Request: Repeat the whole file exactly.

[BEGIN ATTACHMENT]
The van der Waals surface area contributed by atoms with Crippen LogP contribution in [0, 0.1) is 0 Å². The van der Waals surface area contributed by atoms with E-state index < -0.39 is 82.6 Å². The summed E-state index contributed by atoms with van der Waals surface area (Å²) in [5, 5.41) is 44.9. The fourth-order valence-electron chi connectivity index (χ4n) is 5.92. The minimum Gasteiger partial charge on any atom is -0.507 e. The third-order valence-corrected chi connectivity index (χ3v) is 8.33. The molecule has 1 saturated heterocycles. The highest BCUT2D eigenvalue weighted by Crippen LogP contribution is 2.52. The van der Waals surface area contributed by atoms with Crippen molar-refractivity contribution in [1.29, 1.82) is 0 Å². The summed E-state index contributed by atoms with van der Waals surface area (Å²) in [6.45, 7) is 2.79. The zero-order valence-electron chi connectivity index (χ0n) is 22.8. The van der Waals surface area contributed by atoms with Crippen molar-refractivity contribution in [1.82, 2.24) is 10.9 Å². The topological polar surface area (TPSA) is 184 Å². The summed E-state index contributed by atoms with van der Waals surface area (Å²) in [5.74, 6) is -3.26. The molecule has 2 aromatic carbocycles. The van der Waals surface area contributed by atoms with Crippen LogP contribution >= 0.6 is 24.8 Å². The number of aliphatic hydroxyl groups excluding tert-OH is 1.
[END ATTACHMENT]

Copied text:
The van der Waals surface area contributed by atoms with Crippen LogP contribution in [0, 0.1) is 0 Å². The van der Waals surface area contributed by atoms with E-state index < -0.39 is 82.6 Å². The summed E-state index contributed by atoms with van der Waals surface area (Å²) in [5, 5.41) is 44.9. The fourth-order valence-electron chi connectivity index (χ4n) is 5.92. The minimum Gasteiger partial charge on any atom is -0.507 e. The third-order valence-corrected chi connectivity index (χ3v) is 8.33. The molecule has 1 saturated heterocycles. The highest BCUT2D eigenvalue weighted by Crippen LogP contribution is 2.52. The van der Waals surface area contributed by atoms with Crippen molar-refractivity contribution in [1.29, 1.82) is 0 Å². The summed E-state index contributed by atoms with van der Waals surface area (Å²) in [6.45, 7) is 2.79. The zero-order valence-electron chi connectivity index (χ0n) is 22.8. The van der Waals surface area contributed by atoms with Crippen molar-refractivity contribution in [1.82, 2.24) is 10.9 Å². The topological polar surface area (TPSA) is 184 Å². The summed E-state index contributed by atoms with van der Waals surface area (Å²) in [5.74, 6) is -3.26. The molecule has 2 aromatic carbocycles. The van der Waals surface area contributed by atoms with Crippen LogP contribution >= 0.6 is 24.8 Å². The number of aliphatic hydroxyl groups excluding tert-OH is 1.